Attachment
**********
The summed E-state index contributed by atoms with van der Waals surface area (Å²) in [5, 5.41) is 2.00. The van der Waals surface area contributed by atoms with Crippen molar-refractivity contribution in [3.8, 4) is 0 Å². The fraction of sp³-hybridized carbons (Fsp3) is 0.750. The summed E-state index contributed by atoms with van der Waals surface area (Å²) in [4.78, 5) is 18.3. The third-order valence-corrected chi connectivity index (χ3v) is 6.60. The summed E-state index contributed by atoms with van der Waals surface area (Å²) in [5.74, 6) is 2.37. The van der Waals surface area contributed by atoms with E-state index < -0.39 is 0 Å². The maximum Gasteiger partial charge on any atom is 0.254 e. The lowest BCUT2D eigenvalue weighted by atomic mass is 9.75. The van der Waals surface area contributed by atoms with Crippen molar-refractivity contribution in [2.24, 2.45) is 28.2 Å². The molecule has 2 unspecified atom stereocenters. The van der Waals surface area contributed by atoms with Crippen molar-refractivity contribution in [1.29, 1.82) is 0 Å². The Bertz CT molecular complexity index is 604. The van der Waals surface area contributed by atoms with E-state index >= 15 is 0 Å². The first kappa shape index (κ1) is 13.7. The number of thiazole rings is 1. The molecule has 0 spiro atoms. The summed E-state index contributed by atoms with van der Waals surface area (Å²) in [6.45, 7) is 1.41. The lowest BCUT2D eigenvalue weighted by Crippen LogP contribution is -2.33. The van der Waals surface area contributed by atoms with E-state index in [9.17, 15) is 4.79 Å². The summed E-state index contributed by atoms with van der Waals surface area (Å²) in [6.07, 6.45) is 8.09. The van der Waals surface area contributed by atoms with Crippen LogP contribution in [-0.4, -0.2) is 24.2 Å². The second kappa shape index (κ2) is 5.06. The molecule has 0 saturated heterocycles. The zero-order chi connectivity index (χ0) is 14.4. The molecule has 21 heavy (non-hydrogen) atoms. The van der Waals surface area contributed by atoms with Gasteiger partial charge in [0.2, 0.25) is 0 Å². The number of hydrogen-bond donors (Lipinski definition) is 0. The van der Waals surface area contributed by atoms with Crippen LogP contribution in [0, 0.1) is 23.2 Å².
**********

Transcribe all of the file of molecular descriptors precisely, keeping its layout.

The summed E-state index contributed by atoms with van der Waals surface area (Å²) in [5, 5.41) is 2.00. The van der Waals surface area contributed by atoms with Crippen molar-refractivity contribution in [3.8, 4) is 0 Å². The fraction of sp³-hybridized carbons (Fsp3) is 0.750. The summed E-state index contributed by atoms with van der Waals surface area (Å²) in [4.78, 5) is 18.3. The third-order valence-corrected chi connectivity index (χ3v) is 6.60. The summed E-state index contributed by atoms with van der Waals surface area (Å²) in [5.74, 6) is 2.37. The van der Waals surface area contributed by atoms with E-state index < -0.39 is 0 Å². The maximum Gasteiger partial charge on any atom is 0.254 e. The lowest BCUT2D eigenvalue weighted by atomic mass is 9.75. The van der Waals surface area contributed by atoms with Crippen molar-refractivity contribution in [2.24, 2.45) is 28.2 Å². The molecule has 2 unspecified atom stereocenters. The van der Waals surface area contributed by atoms with Crippen molar-refractivity contribution in [1.29, 1.82) is 0 Å². The Bertz CT molecular complexity index is 604. The van der Waals surface area contributed by atoms with E-state index >= 15 is 0 Å². The first kappa shape index (κ1) is 13.7. The number of thiazole rings is 1. The molecule has 0 spiro atoms. The summed E-state index contributed by atoms with van der Waals surface area (Å²) in [6.45, 7) is 1.41. The lowest BCUT2D eigenvalue weighted by Crippen LogP contribution is -2.33. The van der Waals surface area contributed by atoms with E-state index in [9.17, 15) is 4.79 Å². The summed E-state index contributed by atoms with van der Waals surface area (Å²) in [6.07, 6.45) is 8.09. The van der Waals surface area contributed by atoms with Crippen LogP contribution in [-0.4, -0.2) is 24.2 Å². The second kappa shape index (κ2) is 5.06. The molecule has 0 saturated heterocycles. The zero-order chi connectivity index (χ0) is 14.4. The molecule has 21 heavy (non-hydrogen) atoms. The van der Waals surface area contributed by atoms with Gasteiger partial charge in [0.2, 0.25) is 0 Å². The number of hydrogen-bond donors (Lipinski definition) is 0. The van der Waals surface area contributed by atoms with Crippen LogP contribution in [0, 0.1) is 23.2 Å².